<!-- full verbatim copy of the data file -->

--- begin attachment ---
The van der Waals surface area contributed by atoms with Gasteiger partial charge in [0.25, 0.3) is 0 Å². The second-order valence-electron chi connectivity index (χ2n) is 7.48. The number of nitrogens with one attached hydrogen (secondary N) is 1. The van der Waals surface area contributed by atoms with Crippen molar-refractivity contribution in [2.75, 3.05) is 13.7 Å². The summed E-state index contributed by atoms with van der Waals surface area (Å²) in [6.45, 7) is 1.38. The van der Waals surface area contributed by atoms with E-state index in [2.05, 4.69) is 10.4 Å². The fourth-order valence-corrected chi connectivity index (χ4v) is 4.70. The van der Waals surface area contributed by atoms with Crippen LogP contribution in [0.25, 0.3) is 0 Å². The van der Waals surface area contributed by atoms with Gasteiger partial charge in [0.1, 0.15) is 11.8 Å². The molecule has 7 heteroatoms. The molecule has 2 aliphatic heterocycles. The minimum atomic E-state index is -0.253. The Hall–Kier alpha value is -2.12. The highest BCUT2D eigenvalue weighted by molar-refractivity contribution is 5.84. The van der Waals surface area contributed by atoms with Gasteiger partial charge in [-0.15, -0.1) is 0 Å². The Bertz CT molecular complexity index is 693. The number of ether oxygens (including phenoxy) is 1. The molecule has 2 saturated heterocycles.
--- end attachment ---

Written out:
The van der Waals surface area contributed by atoms with Gasteiger partial charge in [0.25, 0.3) is 0 Å². The second-order valence-electron chi connectivity index (χ2n) is 7.48. The number of nitrogens with one attached hydrogen (secondary N) is 1. The van der Waals surface area contributed by atoms with Crippen molar-refractivity contribution in [2.75, 3.05) is 13.7 Å². The summed E-state index contributed by atoms with van der Waals surface area (Å²) in [6.45, 7) is 1.38. The van der Waals surface area contributed by atoms with E-state index in [2.05, 4.69) is 10.4 Å². The fourth-order valence-corrected chi connectivity index (χ4v) is 4.70. The van der Waals surface area contributed by atoms with Crippen LogP contribution in [0.25, 0.3) is 0 Å². The van der Waals surface area contributed by atoms with Gasteiger partial charge in [0.1, 0.15) is 11.8 Å². The molecule has 7 heteroatoms. The molecule has 2 aliphatic heterocycles. The minimum atomic E-state index is -0.253. The Hall–Kier alpha value is -2.12. The highest BCUT2D eigenvalue weighted by molar-refractivity contribution is 5.84. The van der Waals surface area contributed by atoms with Gasteiger partial charge in [-0.15, -0.1) is 0 Å². The Bertz CT molecular complexity index is 693. The number of ether oxygens (including phenoxy) is 1. The molecule has 2 saturated heterocycles.